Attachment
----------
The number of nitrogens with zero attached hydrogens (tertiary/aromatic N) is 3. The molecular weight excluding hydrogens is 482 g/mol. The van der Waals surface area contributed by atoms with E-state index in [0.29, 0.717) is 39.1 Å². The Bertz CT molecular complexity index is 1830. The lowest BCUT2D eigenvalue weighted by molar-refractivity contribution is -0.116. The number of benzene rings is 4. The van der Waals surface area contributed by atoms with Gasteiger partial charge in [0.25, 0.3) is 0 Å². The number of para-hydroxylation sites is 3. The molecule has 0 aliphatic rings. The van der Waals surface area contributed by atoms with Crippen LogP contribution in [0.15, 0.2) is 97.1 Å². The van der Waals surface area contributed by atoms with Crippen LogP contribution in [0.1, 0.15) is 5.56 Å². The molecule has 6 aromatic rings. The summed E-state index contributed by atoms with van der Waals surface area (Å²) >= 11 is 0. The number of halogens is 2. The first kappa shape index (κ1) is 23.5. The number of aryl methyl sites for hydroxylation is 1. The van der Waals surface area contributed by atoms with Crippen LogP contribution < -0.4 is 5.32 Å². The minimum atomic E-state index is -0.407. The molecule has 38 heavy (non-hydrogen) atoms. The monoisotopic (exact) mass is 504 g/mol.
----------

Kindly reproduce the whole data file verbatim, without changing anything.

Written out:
The number of nitrogens with zero attached hydrogens (tertiary/aromatic N) is 3. The molecular weight excluding hydrogens is 482 g/mol. The van der Waals surface area contributed by atoms with E-state index in [0.29, 0.717) is 39.1 Å². The Bertz CT molecular complexity index is 1830. The lowest BCUT2D eigenvalue weighted by molar-refractivity contribution is -0.116. The number of benzene rings is 4. The van der Waals surface area contributed by atoms with Gasteiger partial charge in [0.25, 0.3) is 0 Å². The number of para-hydroxylation sites is 3. The molecule has 0 aliphatic rings. The van der Waals surface area contributed by atoms with Crippen LogP contribution in [0.15, 0.2) is 97.1 Å². The van der Waals surface area contributed by atoms with Crippen LogP contribution in [0.1, 0.15) is 5.56 Å². The molecule has 6 aromatic rings. The summed E-state index contributed by atoms with van der Waals surface area (Å²) >= 11 is 0. The number of halogens is 2. The first kappa shape index (κ1) is 23.5. The number of aryl methyl sites for hydroxylation is 1. The van der Waals surface area contributed by atoms with Crippen LogP contribution < -0.4 is 5.32 Å². The minimum atomic E-state index is -0.407. The molecule has 38 heavy (non-hydrogen) atoms. The monoisotopic (exact) mass is 504 g/mol.